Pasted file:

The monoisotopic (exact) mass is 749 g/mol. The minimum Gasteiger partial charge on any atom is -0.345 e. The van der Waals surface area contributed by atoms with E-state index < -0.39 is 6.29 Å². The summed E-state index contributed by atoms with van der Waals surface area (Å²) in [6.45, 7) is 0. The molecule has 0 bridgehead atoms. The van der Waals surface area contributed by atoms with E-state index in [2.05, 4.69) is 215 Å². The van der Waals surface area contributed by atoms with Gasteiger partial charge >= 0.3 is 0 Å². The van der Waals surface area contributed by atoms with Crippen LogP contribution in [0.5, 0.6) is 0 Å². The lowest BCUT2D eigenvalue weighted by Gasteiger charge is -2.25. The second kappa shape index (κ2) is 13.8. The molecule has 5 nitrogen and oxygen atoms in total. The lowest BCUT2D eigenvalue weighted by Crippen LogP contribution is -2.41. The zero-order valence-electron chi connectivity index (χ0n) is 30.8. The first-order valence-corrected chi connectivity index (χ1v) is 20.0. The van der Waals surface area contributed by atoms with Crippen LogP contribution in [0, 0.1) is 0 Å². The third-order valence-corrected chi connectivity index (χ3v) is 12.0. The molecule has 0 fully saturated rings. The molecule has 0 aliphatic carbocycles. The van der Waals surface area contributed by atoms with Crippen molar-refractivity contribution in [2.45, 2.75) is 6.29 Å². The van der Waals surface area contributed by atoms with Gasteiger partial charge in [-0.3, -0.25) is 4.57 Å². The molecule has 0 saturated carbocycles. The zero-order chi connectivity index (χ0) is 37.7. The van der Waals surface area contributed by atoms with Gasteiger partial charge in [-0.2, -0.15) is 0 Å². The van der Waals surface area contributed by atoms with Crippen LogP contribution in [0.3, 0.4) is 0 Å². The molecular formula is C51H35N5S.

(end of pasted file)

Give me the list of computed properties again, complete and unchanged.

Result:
The monoisotopic (exact) mass is 749 g/mol. The minimum Gasteiger partial charge on any atom is -0.345 e. The van der Waals surface area contributed by atoms with E-state index < -0.39 is 6.29 Å². The summed E-state index contributed by atoms with van der Waals surface area (Å²) in [6.45, 7) is 0. The molecule has 0 bridgehead atoms. The van der Waals surface area contributed by atoms with E-state index in [2.05, 4.69) is 215 Å². The van der Waals surface area contributed by atoms with Gasteiger partial charge >= 0.3 is 0 Å². The van der Waals surface area contributed by atoms with Crippen LogP contribution in [0.5, 0.6) is 0 Å². The lowest BCUT2D eigenvalue weighted by Gasteiger charge is -2.25. The second kappa shape index (κ2) is 13.8. The molecule has 5 nitrogen and oxygen atoms in total. The lowest BCUT2D eigenvalue weighted by Crippen LogP contribution is -2.41. The zero-order valence-electron chi connectivity index (χ0n) is 30.8. The first-order valence-corrected chi connectivity index (χ1v) is 20.0. The van der Waals surface area contributed by atoms with Crippen LogP contribution in [0, 0.1) is 0 Å². The third-order valence-corrected chi connectivity index (χ3v) is 12.0. The molecule has 0 fully saturated rings. The molecule has 0 aliphatic carbocycles. The van der Waals surface area contributed by atoms with Crippen molar-refractivity contribution in [2.45, 2.75) is 6.29 Å². The van der Waals surface area contributed by atoms with Gasteiger partial charge in [-0.3, -0.25) is 4.57 Å². The molecule has 0 saturated carbocycles. The zero-order chi connectivity index (χ0) is 37.7. The van der Waals surface area contributed by atoms with Gasteiger partial charge in [-0.2, -0.15) is 0 Å². The van der Waals surface area contributed by atoms with Crippen LogP contribution in [0.3, 0.4) is 0 Å². The molecular formula is C51H35N5S.